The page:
The States and Territories would be asked to cover the difference between the Commonwealth benefit and the cost of the service for public patients to ensure they continue to receive free treatment in a public hospital in line with the Medicare principles and international agreements. This would be the public hospital equivalent of bulk-billing in general practice. People choosing to be treated as private patients could take out private health insurance to cover the difference, or choose to pay the gap themselves.

The States and Territories would remain system managers of public hospitals and would be free to make decisions about the delivery of public hospital services and would have the flexibility to commission services from the private sector. They would continue to be responsible for the regulation and delivery of public hospital services. The Commonwealth would have no role in setting operational targets for public hospitals.

The Commonwealth hospital benefit would replace current Commonwealth funding for public hospitals through transfers to the States and Territories and for private in-hospital procedures through the MBS. The private health insurance rebate would be discontinued and funding redirected to the new hospital benefit. Funding for other services would remain the same.

A Commonwealth hospital benefit would increase consumer choice for patients and competition for hospital services, where there are sufficient markets and alternative viable providers of hospital services. Increased competition should drive down costs and improve efficiency, and could lead to reduced waiting times for hospital services. As it would reward activity, rather than outcomes, the risk of over-servicing would need to be addressed in implementation.

This option does not address the fragmentation between primary and specialist care and hospital services, and does not provide an incentive for prevention and early intervention. Additional reforms to support connections between different elements of the health system may need to be considered.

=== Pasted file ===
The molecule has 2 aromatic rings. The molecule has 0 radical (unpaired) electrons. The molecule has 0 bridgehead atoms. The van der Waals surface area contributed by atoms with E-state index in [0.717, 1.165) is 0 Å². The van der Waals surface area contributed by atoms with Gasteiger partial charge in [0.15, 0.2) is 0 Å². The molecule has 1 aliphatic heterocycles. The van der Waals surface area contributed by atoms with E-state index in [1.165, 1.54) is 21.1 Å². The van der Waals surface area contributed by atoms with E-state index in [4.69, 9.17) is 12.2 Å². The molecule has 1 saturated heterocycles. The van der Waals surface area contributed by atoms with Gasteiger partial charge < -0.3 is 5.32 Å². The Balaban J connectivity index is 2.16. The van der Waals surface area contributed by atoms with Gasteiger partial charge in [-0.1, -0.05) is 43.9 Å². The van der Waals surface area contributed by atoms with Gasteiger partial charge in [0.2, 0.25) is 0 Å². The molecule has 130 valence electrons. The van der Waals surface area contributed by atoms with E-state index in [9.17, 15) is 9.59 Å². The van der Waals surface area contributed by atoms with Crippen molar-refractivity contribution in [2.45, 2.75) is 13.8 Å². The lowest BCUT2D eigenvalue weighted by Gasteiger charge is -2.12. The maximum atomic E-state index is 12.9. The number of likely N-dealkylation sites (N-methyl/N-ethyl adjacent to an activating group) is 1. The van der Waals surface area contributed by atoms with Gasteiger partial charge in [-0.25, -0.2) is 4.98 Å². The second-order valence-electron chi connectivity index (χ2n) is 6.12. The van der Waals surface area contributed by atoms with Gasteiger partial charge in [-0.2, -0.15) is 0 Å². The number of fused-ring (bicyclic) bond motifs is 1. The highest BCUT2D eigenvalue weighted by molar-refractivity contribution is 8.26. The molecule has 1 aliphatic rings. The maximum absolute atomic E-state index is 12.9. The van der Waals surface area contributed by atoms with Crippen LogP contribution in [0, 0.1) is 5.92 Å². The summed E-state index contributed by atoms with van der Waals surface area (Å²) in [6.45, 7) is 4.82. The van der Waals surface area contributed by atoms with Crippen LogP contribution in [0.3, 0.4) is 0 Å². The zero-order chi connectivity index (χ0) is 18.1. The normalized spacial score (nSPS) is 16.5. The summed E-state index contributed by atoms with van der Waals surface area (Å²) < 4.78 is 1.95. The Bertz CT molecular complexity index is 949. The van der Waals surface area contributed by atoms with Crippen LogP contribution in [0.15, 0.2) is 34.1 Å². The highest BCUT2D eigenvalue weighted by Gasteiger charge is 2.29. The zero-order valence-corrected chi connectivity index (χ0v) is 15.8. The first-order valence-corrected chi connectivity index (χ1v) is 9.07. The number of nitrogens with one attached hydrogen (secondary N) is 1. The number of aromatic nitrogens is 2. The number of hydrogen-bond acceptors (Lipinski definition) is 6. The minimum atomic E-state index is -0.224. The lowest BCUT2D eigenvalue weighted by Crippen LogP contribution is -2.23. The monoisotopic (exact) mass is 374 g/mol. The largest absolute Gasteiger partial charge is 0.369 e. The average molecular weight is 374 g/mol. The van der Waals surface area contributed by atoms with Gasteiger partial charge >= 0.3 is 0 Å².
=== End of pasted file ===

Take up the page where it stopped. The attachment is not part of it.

This option could reduce incentives for cost shifting between the Commonwealth and the States and Territories by aliening funding between public and private settings. The Commonwealth’s to the funding of hospital services would remain the same, but would be more transparently and directly linked to the cost of procedures.

This option is likely to improve the durability of hospital funding. Alternate mechanisms(for example block funding) would be required to address thin or nonexistent markets(for example in regional or remote areas).The impact on the private health insurance market would also need to be considered, including the impact on consumers through changes to premiums.

This option improves the accountability and fairness of funding of hospital services. It would be consistent with other Commonwealth benefit payments to individuals.

I have been concerned for many years about the expensive and destructive nature of the $11 b. per annum commonwealth government subsidy to the private insurance industry. See link  . This $11 b. consists of $6.3 b. in direct rebate subsidies; $3 b. foregone by the commonwealth through tax exemption from the Medicare Levy Surcharge and a $1.7 b. cost through the PHI rebate being exempt from tax in the hands of individuals.